John 13:31 to John 14:31 comprise one continuous conversation, introduced by Jesus’ announcement (John 13:31-35) of His speedy departure.
If God be glorified in him, God shall also glorify him in himself, and shall straightway glorify him.John 13:32. Necessarily therefore when He is glorified ὁ Θεὸς ἐδοξάσθη ἐν αὐτῷ. καὶ ὁ Θεὸς δοξάσει αὐτὸν ἐν ἑαυτῷ. God is more definitely named as the source of the glorification of the Son of Man; and as God was glorified “in” Jesus, so shall Jesus be glorified “in” God. It is not only παρὰ σεαυτῷ, as in John 17:5, but ἐν ἑαυτῷ, which does not merely mean that He will be taken up into the eternal blessedness of God, but that His glory will be the Divine glory itself.
Little children, yet a little while I am with you. Ye shall seek me: and as I said unto the Jews, Whither I go, ye cannot come; so now I say to you.John 13:33. This result was to be forthwith achieved: εὐθὺς δοξάσει αὐτόν, which at once is interpreted to the discipies in the explicit statement Τεκνία, ἔτι μικρὸν μεθʼ ὑμῶν εἰμι. Τεκνία is frequent in 1 John; here only in the Gospel. Lightfoot (p. 1098) says: “Discipulus cujusvis vocatur ejus filius”; but here there is a tenderness in the expression not so accounted for. ἔτι μικρὸν, “yet a little,” i.e., it is only for a little longer; cf. John 7:33. This announcement, formerly made to the Jews (John 7:33, John 8:21; John 8:24), He now, ἄρτι, makes to the disciples; arousing their attention to what follows, as His last injunctions. In view of the temper they had that evening displayed and the necessity for united action and unanimous testimony He first lays upon them the commandment to love one another.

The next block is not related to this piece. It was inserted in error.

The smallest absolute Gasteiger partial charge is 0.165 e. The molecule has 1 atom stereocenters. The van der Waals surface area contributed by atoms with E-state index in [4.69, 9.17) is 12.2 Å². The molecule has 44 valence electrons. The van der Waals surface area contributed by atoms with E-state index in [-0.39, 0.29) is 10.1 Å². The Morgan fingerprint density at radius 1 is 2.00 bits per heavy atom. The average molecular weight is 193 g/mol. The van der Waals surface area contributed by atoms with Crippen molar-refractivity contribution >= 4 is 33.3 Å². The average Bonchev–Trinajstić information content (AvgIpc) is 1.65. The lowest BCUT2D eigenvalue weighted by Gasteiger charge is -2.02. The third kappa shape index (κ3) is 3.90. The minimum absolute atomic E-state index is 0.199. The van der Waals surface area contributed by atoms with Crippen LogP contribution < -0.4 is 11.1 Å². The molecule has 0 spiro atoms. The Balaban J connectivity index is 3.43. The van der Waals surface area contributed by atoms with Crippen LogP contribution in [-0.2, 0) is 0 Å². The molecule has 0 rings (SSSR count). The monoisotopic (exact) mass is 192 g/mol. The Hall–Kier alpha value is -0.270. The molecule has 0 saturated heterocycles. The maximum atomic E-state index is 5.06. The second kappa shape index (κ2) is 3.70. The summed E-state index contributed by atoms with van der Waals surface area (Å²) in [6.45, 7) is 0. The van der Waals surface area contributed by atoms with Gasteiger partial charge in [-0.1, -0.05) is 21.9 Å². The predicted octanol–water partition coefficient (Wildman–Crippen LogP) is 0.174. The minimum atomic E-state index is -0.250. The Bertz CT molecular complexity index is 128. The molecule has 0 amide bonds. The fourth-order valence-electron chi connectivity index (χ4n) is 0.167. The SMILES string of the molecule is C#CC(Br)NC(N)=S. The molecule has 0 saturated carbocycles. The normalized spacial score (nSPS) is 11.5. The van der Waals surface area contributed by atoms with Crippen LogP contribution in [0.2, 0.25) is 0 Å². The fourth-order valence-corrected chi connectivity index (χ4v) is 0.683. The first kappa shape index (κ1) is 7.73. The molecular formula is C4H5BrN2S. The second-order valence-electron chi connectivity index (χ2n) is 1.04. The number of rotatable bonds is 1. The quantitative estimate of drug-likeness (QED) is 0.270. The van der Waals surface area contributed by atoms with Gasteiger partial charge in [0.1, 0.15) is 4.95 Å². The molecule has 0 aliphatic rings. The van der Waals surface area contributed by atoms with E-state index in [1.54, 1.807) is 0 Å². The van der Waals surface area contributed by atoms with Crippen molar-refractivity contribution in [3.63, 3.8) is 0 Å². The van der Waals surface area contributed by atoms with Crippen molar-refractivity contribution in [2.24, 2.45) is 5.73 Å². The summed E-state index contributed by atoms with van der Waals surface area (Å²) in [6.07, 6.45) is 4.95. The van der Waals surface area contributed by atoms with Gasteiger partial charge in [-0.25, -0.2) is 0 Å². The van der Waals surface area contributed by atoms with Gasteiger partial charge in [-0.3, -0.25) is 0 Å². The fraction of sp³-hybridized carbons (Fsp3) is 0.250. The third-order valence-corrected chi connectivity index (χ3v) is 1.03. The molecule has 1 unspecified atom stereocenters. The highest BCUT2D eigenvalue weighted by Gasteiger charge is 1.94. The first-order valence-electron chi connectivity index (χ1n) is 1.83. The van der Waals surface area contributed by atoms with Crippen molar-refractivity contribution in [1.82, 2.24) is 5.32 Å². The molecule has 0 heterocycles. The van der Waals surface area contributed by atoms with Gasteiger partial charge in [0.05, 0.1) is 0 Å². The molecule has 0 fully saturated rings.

A new commandment I give unto you, That ye love one another; as I have loved you, that ye also love one another.John 13:34. ἐντολὴν καινὴν δίδωμι ὑμῖν, ἵνα ἀγαπᾶτε ἀλλήλους: “one another,” not “all men,” which is a different commandment. So, rightly, Grotius: “Novum autem dicit quia non agit de dilectione communi omnium … sed de speciali Christianorum inter se qua tales sunt,” and Holtzmann: “Es ist die φιλαδελφία im Unterschied von der allgemeinen ἀγάπη”. The necessity of love among those who were to carry on Christ’s work had that night become apparent. It was “new,” because the love of Christ’s friends for Christ’s sake was a new thing in the world. Therefore the kind rather than the degree of love is indicated in the clause καθὼς ἠγάπησα ὑμᾶς κ. τ. λ.